We first sketch a proof that 2-2 Set Splitting is NP-hard. We then explain why it is hard to distinguish satisfiable instances from -unsatisfiable ones, for some constant , even when each variable appears in at most a constant number of sets.

Our notation follows that of Håstad [Has01] and Guruswami [Gur04]. Whereas the purpose of those papers is to obtain tight hardness of approximation results, our purpose in this appendix is just to obtain simple proofs of hardness up to some constant.

We begin by recalling the NP-hardness of E3-SAT: 3-SAT in which every clause contains exactly 3 distinct variables. We will reduce this to NAE-E3-SAT, where we recall that the NAE-SAT problem consists of not-all-equal clauses that are satisfied when their terms are not all equal, and NAE-E-SAT is the restriction of NAE-SAT to instances in which every clause contains exactly distinct variables.

The standard reduction from E3-SAT to NAE-E4-SAT is obtained by creating one extra variable, , and replacing every clause in a SAT instance with an NAE clause that contains the same terms along with . If the SAT instance is satisfied by an assignment , then the NAE-SAT instance is satisfied by the same assignment and set to false. Conversely, observe that satisfying assignments of NAE-SAT instances remain satisfying if one negates all the variables. So, if the NAE-E4-SAT instance is satisfiable, we may assume that is false and that the remaining variables provide a satisfying assignment to the SAT instance.

We then reduce the NAE-E4-SAT instance to an NAE-E3-SAT instance by splitting up each NAE clause. For each NAE clause with terms , we introduce one new variable , and then replace the clause with two clauses: one with terms and one with .

To reduce NAE-E3-SAT to 2-2 Set Splitting, we first show that we can reduce it to an NAE-E3-SAT problem in which no variable is negated in any NAE clause. We may accomplish this by introducing a gadget that forces variables to be the negations of each other. To force variables and to be negations of each other, we introduce extra variables , , and , and include the NAE-E3 clauses

If is the negation of , then these clauses are satisfied by any choice of , , and that are not all equal. Conversely, if , , and are not all equal then these clauses can only be satisfied if differs from .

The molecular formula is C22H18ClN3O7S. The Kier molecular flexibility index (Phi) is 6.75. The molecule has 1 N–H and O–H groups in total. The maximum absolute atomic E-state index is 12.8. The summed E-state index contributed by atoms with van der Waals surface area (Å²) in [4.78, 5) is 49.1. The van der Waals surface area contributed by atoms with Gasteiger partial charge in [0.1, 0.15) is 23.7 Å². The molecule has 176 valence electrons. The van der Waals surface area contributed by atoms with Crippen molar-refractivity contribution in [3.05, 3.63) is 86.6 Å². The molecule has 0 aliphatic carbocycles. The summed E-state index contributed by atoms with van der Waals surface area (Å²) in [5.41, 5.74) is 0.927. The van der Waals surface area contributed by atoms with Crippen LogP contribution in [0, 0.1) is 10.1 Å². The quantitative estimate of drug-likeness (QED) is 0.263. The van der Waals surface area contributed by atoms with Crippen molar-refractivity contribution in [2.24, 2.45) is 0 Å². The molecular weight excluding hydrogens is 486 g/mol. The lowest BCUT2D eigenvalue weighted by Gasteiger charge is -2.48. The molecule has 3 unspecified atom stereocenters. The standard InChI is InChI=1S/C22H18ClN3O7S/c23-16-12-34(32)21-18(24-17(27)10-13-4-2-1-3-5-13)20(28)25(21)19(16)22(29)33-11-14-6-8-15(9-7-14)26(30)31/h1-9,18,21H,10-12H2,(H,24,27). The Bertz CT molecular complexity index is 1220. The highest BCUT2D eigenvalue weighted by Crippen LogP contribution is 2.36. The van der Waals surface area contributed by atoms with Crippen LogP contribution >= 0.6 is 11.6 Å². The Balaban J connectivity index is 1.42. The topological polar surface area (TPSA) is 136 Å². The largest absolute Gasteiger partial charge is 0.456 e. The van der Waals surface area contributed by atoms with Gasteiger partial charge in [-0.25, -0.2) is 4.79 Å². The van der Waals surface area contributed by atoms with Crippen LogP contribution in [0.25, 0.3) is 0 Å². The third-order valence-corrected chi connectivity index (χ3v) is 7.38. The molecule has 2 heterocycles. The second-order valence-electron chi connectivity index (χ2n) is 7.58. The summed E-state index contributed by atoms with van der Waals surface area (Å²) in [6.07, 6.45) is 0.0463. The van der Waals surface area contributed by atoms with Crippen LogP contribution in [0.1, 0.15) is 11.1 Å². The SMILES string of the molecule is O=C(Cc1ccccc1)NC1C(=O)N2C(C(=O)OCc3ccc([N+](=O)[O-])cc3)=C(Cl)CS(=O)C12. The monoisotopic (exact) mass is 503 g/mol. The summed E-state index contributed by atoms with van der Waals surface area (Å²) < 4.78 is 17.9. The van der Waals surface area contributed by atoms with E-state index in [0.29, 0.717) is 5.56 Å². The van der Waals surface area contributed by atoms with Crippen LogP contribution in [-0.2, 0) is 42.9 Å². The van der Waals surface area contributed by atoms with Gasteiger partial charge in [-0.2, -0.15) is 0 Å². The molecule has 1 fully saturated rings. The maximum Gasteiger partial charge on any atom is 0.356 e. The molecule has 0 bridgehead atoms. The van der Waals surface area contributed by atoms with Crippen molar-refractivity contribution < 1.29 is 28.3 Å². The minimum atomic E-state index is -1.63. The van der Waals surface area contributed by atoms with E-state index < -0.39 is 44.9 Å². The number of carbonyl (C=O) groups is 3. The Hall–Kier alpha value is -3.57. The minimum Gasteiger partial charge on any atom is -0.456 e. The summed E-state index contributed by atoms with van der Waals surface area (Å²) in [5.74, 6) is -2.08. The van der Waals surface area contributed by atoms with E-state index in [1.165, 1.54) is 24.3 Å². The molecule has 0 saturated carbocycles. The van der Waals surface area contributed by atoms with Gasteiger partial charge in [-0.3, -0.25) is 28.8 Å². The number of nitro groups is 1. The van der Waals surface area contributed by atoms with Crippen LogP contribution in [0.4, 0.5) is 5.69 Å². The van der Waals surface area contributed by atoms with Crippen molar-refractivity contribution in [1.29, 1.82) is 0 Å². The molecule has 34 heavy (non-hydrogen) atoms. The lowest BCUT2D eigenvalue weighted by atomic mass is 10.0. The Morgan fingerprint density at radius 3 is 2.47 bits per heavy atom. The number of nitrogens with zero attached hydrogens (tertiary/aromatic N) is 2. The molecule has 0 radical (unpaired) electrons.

Finally, we may reduce NAE-E3-SAT to 2-2 Set Splitting by appending one extra variable to every clause, and making the result a set to be split.

If every variable occurs at most a constant number of times in the original E3-SAT instance, then every variable will occur at most a constant number of times in the 2-2 Set Splitting instance, except for the variable which was added in the reduction from E3-SAT to NAE-E4-SAT. To fix this, we replace the variable with many variables, and then force them all to be equal. In particular, if the E3-SAT instance has clauses, we introduce variables , and add one to each clause to create an NAE-E4-SAT clause. We must then introduce gadgets that force those variables to be equal. For simplicity, for each , we could introduce a new variable , and include the NAE-E3 clauses that force and . Of course, we do not need to split these clauses when we reduce the other NAE-E4-SAT clauses to NAE-E3-SAT clauses.

To preserve constant-factor unsatisfiability, we add more constraints than this to the variables . First, we recall the formulation by Håstad [Has01, Theorem 2.24] of one of the main results of Arora et. al. [ALM98]:

Theorem A.1.

There exists a constant such that it is NP-hard to distinguish a satisfiable E3-SAT instance in which every variable appears in at most 5 clauses from one that is -unsatisfiable.

The reductions we have described so far convert satisfiable E3-SAT instances to satisfiable 2-2 set splitting instances, and they ensure that if each variable appears at most 5 times in the original instance, then each variable appears in at most a constant number of sets in the set splitting instance. To make sure that each -unsatisfiable E3-SAT instance is converted into a -unsatisfiable NAE-E3-SAT instance, we impose equality relations between in the pattern of an expander graph.

For example, we could use a 4-regular Ramanujan graph [Mar88, LPS88] on or slightly more than vertices. If the graph has exactly vertices, then for every edge in the graph, we use the gadgets described above to force . If the graph has more than vertices, when we introduce even more copies of so that we have one for each vertex, and then proceed as before. The gadgets ensure that if more than of the copies of differ from the majority, then at least of the clauses in the gadgets will be unsatisfied, for some . If the E3-SAT instance is -unsatisfiable and only a small enough fraction of the copies of disagree with the majority, then some constant fraction of the other NAE-E3-SAT clauses must be unsatisfied.

As the other parts of the reduction only involve a constant number of locally substituted clauses, we may prove as in Lemma 3.2 that the -unsatisfiable E3-SAT instances become constant-unsatisfiable 2-2 set splitting instances. As each variable appears in at most a constant number of sets, we can then use Lemma 3.2 to ensure that each variable occurs in at most three sets.